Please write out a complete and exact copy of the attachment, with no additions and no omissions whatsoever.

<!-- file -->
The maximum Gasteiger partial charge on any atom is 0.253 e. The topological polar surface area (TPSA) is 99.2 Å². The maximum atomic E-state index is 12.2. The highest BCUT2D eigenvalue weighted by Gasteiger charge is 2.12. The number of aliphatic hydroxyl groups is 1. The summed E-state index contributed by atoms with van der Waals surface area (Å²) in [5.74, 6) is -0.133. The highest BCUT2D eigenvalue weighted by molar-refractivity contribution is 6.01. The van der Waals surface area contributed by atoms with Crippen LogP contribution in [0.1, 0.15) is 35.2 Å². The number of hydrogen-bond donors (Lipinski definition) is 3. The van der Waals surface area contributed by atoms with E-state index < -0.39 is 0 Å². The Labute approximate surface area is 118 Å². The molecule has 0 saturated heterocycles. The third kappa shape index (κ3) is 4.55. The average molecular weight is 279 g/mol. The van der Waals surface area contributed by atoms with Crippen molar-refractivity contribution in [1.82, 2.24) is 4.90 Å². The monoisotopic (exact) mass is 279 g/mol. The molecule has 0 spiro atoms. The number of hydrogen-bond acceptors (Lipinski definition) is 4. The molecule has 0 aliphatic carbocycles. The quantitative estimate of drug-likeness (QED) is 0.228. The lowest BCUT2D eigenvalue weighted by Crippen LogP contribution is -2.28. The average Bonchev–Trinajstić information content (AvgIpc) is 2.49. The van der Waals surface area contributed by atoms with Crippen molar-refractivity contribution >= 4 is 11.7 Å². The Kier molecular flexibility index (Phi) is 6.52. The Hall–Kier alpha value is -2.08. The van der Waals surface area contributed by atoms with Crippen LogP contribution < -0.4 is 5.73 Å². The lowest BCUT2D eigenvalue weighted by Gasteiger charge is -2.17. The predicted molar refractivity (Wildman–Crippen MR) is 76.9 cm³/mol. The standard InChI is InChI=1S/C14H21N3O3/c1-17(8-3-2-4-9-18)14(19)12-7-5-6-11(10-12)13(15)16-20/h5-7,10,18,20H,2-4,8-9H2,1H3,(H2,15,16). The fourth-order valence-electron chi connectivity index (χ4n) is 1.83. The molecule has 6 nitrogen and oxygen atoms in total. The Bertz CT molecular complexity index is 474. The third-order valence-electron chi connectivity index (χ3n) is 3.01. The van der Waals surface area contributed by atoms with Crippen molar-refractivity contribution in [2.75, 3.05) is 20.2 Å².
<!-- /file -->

The maximum Gasteiger partial charge on any atom is 0.253 e. The topological polar surface area (TPSA) is 99.2 Å². The maximum atomic E-state index is 12.2. The highest BCUT2D eigenvalue weighted by Gasteiger charge is 2.12. The number of aliphatic hydroxyl groups is 1. The summed E-state index contributed by atoms with van der Waals surface area (Å²) in [5.74, 6) is -0.133. The highest BCUT2D eigenvalue weighted by molar-refractivity contribution is 6.01. The van der Waals surface area contributed by atoms with Crippen LogP contribution in [0.1, 0.15) is 35.2 Å². The number of hydrogen-bond donors (Lipinski definition) is 3. The van der Waals surface area contributed by atoms with E-state index < -0.39 is 0 Å². The Labute approximate surface area is 118 Å². The molecule has 0 saturated heterocycles. The third kappa shape index (κ3) is 4.55. The average molecular weight is 279 g/mol. The van der Waals surface area contributed by atoms with Crippen molar-refractivity contribution in [1.82, 2.24) is 4.90 Å². The monoisotopic (exact) mass is 279 g/mol. The molecule has 0 spiro atoms. The number of hydrogen-bond acceptors (Lipinski definition) is 4. The molecule has 0 aliphatic carbocycles. The quantitative estimate of drug-likeness (QED) is 0.228. The lowest BCUT2D eigenvalue weighted by Crippen LogP contribution is -2.28. The average Bonchev–Trinajstić information content (AvgIpc) is 2.49. The van der Waals surface area contributed by atoms with Crippen molar-refractivity contribution >= 4 is 11.7 Å². The Kier molecular flexibility index (Phi) is 6.52. The Hall–Kier alpha value is -2.08. The van der Waals surface area contributed by atoms with Crippen LogP contribution < -0.4 is 5.73 Å². The lowest BCUT2D eigenvalue weighted by Gasteiger charge is -2.17. The predicted molar refractivity (Wildman–Crippen MR) is 76.9 cm³/mol. The standard InChI is InChI=1S/C14H21N3O3/c1-17(8-3-2-4-9-18)14(19)12-7-5-6-11(10-12)13(15)16-20/h5-7,10,18,20H,2-4,8-9H2,1H3,(H2,15,16). The fourth-order valence-electron chi connectivity index (χ4n) is 1.83. The molecule has 6 nitrogen and oxygen atoms in total. The Bertz CT molecular complexity index is 474. The third-order valence-electron chi connectivity index (χ3n) is 3.01. The van der Waals surface area contributed by atoms with Crippen molar-refractivity contribution in [2.75, 3.05) is 20.2 Å².